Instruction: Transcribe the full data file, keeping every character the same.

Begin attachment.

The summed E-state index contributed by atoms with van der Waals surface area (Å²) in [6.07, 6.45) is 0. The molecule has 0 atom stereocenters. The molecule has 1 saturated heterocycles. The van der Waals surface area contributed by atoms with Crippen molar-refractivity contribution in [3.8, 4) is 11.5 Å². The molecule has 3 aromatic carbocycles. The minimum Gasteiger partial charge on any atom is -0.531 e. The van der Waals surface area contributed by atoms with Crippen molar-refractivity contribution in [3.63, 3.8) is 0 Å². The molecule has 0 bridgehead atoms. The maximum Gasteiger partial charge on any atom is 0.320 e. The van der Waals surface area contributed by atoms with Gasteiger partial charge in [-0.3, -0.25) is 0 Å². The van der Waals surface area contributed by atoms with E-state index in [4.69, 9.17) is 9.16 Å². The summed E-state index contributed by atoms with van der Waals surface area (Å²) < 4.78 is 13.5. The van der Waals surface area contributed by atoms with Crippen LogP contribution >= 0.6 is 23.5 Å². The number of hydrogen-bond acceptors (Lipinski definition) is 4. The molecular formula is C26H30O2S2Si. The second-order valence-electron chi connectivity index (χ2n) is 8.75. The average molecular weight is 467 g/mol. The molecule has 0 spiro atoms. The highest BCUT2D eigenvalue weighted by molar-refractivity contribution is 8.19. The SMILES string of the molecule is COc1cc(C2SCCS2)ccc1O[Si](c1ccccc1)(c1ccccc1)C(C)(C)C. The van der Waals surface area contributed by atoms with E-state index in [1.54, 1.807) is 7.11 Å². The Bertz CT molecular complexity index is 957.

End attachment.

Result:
The summed E-state index contributed by atoms with van der Waals surface area (Å²) in [6.07, 6.45) is 0. The molecule has 0 atom stereocenters. The molecule has 1 saturated heterocycles. The van der Waals surface area contributed by atoms with Crippen molar-refractivity contribution in [3.8, 4) is 11.5 Å². The molecule has 3 aromatic carbocycles. The minimum Gasteiger partial charge on any atom is -0.531 e. The van der Waals surface area contributed by atoms with Crippen molar-refractivity contribution in [3.63, 3.8) is 0 Å². The molecule has 0 bridgehead atoms. The maximum Gasteiger partial charge on any atom is 0.320 e. The van der Waals surface area contributed by atoms with Gasteiger partial charge in [-0.3, -0.25) is 0 Å². The van der Waals surface area contributed by atoms with E-state index in [4.69, 9.17) is 9.16 Å². The summed E-state index contributed by atoms with van der Waals surface area (Å²) < 4.78 is 13.5. The van der Waals surface area contributed by atoms with Crippen LogP contribution >= 0.6 is 23.5 Å². The number of hydrogen-bond acceptors (Lipinski definition) is 4. The molecular formula is C26H30O2S2Si. The second-order valence-electron chi connectivity index (χ2n) is 8.75. The average molecular weight is 467 g/mol. The molecule has 0 spiro atoms. The highest BCUT2D eigenvalue weighted by molar-refractivity contribution is 8.19. The SMILES string of the molecule is COc1cc(C2SCCS2)ccc1O[Si](c1ccccc1)(c1ccccc1)C(C)(C)C. The van der Waals surface area contributed by atoms with E-state index in [1.54, 1.807) is 7.11 Å². The Bertz CT molecular complexity index is 957.